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Former President Bush Lists Challenges as Energy Congress Convenes in Houston

Houston Chronicle -- September. 14, 1998

Meeting the world's energy requirements for the next century will require locating hard-to-find supplies, dispersing new technologies worldwide and developing more efficient ways to use the globe's finite energy resources, former President Bush told delegates at opening ceremonies of the World Energy Council Congress here Sunday.

Bush, who was enlisted at the 11th hour after President Clinton canceled his appearance at the gathering, received two standing ovations before and after his remarks that capped the ceremonies which included a laser light show and children dressed in ethnic garb singing "It's a Small World."

Bush stressed that the work of the council -- developing strategies for the world's energy needs for the next 100 years -- should be approached from a global perspective, a task that is easier now with the breakup of the former Soviet Union. "This is a challenge that transcends national boundaries and political ideologies," Bush said. "Such challenges are not for people with a parochial vision of the world."

An estimated 5,000 delegates have gathered in Houston for the congress that runs through Thursday. The congress is held every three years and brings together political and business leaders worldwide to discuss the world's energy needs. This congress has about 90 countries represented.

Harking back to the concept of a "New World Order" that Bush began during the Persian Gulf War, he noted that gatherings such as these are now devoid of Cold War mentalities. "There is no longer that superpower rivalry," he said. "The Russians are here with us today and they are our friends." Saying he did not want to sound arrogant, Bush said the United States continues to have an obligation to be the leader of the free world, to "stay in the game."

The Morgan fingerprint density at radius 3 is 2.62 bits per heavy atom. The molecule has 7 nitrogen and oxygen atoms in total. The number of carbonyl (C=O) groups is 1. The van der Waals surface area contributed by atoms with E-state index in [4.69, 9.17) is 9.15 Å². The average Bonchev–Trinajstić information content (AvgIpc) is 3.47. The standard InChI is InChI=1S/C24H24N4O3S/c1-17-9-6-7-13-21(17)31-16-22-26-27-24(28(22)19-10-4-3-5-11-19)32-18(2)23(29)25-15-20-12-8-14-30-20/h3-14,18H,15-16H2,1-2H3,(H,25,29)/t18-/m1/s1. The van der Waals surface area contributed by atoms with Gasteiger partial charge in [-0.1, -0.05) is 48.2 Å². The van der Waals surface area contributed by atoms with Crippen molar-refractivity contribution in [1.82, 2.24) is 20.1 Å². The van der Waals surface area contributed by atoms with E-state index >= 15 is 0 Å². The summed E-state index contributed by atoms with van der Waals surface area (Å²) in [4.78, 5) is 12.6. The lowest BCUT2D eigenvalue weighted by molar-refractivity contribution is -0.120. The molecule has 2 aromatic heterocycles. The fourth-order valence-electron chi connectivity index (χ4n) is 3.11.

Although Clinton did not attend, newly installed Energy Secretary Bill Richardson was at the gathering. He spoke briefly at the opening ceremonies and will make a formal address today.

Also speaking at the ceremonies was John Baker, chairman of the World Energy Council and one of the figures that played a significant role in the privatization of the power industry in the United Kingdom. With the world awash in cheap oil, Baker said, the globe no longer faces problems finding adequate energy supplies but now must deal with issues of protecting the environment and sustaining the world's energy supplies. The issues facing the congress, Baker said, should not be viewed simply in the context of satisfying customers or shareholders. In a world where some people still burn wood and dung for their energy needs, providing energy to all of the planet is "something to be tackled for the greater good," Baker said.

The 200,000 square feet of exhibits* associated with the congress at the George R. Brown Convention Center will open today for the delegates.

* Former US President George Bush was our first guest at the GENI Exhibit!

And US Energy Secretary Bill Richardson stopped by the next morning!